Why companies hire unqualified candidates, and how they can stop

Too often, corporate hiring processes reward empty bluster and punish less bombastic competence. Sound familiar?

Donald Trump

Donald Trump in January 2017. (Spencer Platt/Getty)

In November, Americans hired Donald Trump, a man who had never held elected office, to occupy the highest post of their government. They chose him over Hillary Clinton, whose CV overflowed with experience in elected office, diplomatic leadership, activism and private enterprise. Even her detractors implicitly acknowledged she had the chops for the job; a common criticism was that she was too connected and influential in the corridors of power from Washington to Wall Street.

Today, Donald Trump will be ushered in as President of the United States, the most unpopular man ever to swear the oath. The outcry amongst his opponents is more than typical losing-side sour grapes; to many, Trump’s victory feels unfair and personal. It also feels familiar.

For legions of people underrepresented in positions of power—women, yes, though same holds true for visible minorities, immigrants, LGBT people and others—Trump’s win confirmed what we feared all along: that being qualified matters less than simply projecting a confident image. In the highest profile and most globally significant of job interviews, cocky beat capable.

The same scenario plays out daily in businesses everywhere: The skills a candidate needs to get a job tend to differ—sometimes dramatically—from the skills needed to actually do the work. It’s perhaps the most egregious flaw in the hiring process. Employers still gravitate towards the self-assured, smooth-talking candidates. Such traits are rarely a key determinant of strong performance on the job (with the arguable exception of some sales and customer service gigs). Yet confidence remains one of the top three behaviours that recruiters prize, according to a study of 400,000 hires by Swedish HR consultant Universum.

That’s great news for people who have no qualms boasting in a professional context. It’s less great for those who have very good reasons to be uncomfortable doing so. Any woman gunning for a job today has learned—through conditioning, direct experience, observation or a combination of the three—that behaviour that resembles bragging doesn’t pay off.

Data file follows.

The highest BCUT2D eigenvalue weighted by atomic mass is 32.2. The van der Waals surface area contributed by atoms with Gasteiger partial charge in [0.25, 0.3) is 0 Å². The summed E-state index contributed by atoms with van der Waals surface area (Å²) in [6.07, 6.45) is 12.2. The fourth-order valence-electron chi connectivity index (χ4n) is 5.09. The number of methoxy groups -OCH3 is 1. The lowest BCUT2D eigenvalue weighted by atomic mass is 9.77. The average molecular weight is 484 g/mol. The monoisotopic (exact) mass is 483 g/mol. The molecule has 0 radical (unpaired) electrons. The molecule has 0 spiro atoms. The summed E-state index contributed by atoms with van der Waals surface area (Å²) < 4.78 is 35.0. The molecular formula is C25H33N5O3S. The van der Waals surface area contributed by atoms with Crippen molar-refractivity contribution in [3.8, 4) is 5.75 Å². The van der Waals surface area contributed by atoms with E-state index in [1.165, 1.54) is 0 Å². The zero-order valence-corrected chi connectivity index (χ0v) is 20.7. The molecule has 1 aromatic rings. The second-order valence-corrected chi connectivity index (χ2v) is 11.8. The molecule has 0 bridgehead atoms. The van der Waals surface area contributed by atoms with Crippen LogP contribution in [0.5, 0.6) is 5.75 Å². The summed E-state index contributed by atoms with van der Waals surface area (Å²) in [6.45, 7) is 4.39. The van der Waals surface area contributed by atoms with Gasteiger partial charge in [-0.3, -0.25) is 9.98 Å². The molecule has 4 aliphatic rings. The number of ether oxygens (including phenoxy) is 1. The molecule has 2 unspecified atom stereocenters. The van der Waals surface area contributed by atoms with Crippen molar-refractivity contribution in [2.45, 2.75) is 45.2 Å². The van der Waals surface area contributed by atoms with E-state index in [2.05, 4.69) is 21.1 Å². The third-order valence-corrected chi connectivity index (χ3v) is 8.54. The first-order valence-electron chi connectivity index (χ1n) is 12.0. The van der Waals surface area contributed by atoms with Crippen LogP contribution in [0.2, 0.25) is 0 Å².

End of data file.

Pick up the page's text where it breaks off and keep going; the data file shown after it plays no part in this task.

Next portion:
“Women are seen through a different lens,” Clinton herself said in an interview earlier this year. “I’ve learned that I can’t be quite so passionate in my presentation. I love to wave my arms, but apparently that’s a little bit scary to people. And I can’t yell too much. It comes across as ‘too loud’ or ‘too shrill.’” Even when women are objectively better equipped to do the work, we hang back: A now-famous Hewlett-Packard report revealed men apply for positions if they have just 60% of the required credentials, while women won’t apply unless they are 100% qualified.

These are generalizations. No one is suggesting that women aren’t capable of, and sometimes prone to, self-promotion. But we’re not conditioned to do it, and it costs us. According to research published last year in Psychology of Women Quarterly, people making hiring decisions—even those who profess to believe in gender equality—overwhelmingly associate qualified female candidates with diminished competence. This stuff runs deep. To borrow a phrase from a man who said it in a very different context: the system is rigged.

It’s time for any organization with more than a perfunctory interest in gender parity to acknowledge the biases—often unconscious—that might be keeping qualified women from positions that ultimately go to men. To start, make sure everyone involved in hiring decisions understands the reasons why amazing candidates might seem less than confident. (Many people are genuinely unaware.) Do whatever you can to appoint recruiters with diverse backgrounds. Build recruiting processes that are based more on showing (simulations, trial projects, job shadowing) and less on telling (standard “I am great, and here is why” interviews).

There are experts who can help you, too. Toronto software company TWG, for example, enlisted advocacy group TechGirls Canada to help it recruit more women and other marginalized groups. By following TechGirls’ advice, TWG increased its number of female employees by 15% in a year, and has a clear plan to further balance its ratios in years ahead.

The U.S. electorate has had its say, and it defaulted to the status quo, gender-wise. If that bothers you, remember: Companies are not democracies. Executives have the power to mandate diversity. And they ought to wield it more.